It also served to paint a stark contrast with the president as Biden made the election become a referendum on Trump’s handling of the pandemic, as well as affordable health care, while fending off attacks on his character and Trump’s characterization of him as a radical leftist.
The coronavirus has killed more than 230,000 people in the United States, and Biden often noted that millions of survivors could be considered as having a preexisting medical condition and be charged more for health insurance if Trump won and successfully overturned the landmark Affordable Care Act without a plan to replace it.
Meanwhile, the country’s long struggle with race and policing came into sharp focus as both candidates offered diverging responses to deadly police killings that triggered mass protests which at times devolved into violence across the nation.
The death of George Floyd under the knee of a Minneapolis police officer reverberated throughout the United States and the world, its effects touching Pennsylvania as well.
In Philadelphia, the response took the form of massive demonstrations that at once showed the potential for unity and humanity but also the anger that such police killings invariably touch off as well.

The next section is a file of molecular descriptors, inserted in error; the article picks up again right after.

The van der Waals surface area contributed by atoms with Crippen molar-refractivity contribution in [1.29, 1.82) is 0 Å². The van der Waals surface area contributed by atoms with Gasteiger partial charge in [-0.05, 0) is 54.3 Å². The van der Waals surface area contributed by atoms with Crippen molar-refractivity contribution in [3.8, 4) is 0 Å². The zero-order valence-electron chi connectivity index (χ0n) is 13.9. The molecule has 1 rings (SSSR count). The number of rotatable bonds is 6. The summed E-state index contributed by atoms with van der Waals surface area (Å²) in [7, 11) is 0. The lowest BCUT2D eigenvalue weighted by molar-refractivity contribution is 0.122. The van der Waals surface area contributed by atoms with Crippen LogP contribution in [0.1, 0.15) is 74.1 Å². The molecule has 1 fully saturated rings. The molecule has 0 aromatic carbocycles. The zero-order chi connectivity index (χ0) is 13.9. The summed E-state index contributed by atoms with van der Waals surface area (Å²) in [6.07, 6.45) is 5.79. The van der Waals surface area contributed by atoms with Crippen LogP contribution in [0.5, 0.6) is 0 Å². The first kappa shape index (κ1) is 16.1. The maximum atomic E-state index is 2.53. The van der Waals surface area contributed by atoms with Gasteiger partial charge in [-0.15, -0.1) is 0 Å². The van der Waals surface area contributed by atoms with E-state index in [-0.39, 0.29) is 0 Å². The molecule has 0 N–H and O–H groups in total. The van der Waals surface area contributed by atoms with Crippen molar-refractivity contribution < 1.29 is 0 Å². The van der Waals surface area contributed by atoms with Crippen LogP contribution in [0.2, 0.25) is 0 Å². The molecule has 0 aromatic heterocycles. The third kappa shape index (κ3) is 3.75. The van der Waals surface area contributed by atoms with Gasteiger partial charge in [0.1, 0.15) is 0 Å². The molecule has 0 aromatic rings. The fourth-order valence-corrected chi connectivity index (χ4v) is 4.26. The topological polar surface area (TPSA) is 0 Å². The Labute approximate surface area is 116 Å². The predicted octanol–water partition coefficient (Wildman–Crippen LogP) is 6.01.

Interspersed with nonviolent protests were moments of looting and chaos. Police officers were hurt and buildings destroyed. In a much-decried response, though, Philadelphia police used tear gas and rubber bullets on mostly peaceful groups.
For Trump, it was further proof that rule under Democrats led to violence and that the answer was “backing the blue” and responding with force.
Biden, meanwhile, denounced the violence and emphasized a need for police reform and the reality of systemic racism in America.
He reiterated his call to “restore the soul of America,” a familiar refrain to which he attributed his desire to seek the presidency yet again -- after Trump had said there were “very fine people” on “both sides” of the deadly 2017 Charlottesville “Unite the Right” rally that saw neo-Nazis clash with counterprotesters.
But while Biden’s message won out, it was not the complete repudiation of Trump that some might have wished. Despite the Democrat winning both the popular vote and the Electoral College, Trump got more than 70 million Americans to cast their ballot for him.
Biden now inherits a nation setting daily COVID-19 infection records, high unemployment figures, a looming eviction crisis, spurned international allies, a battered economy with a ballooning debt and the fear that the chasm between fellow Americans has grown into an ocean.
The United States is on shaky ground and deeply divided, and it will take a gargantuan effort for Biden to guide it through the wilderness that lies ahead.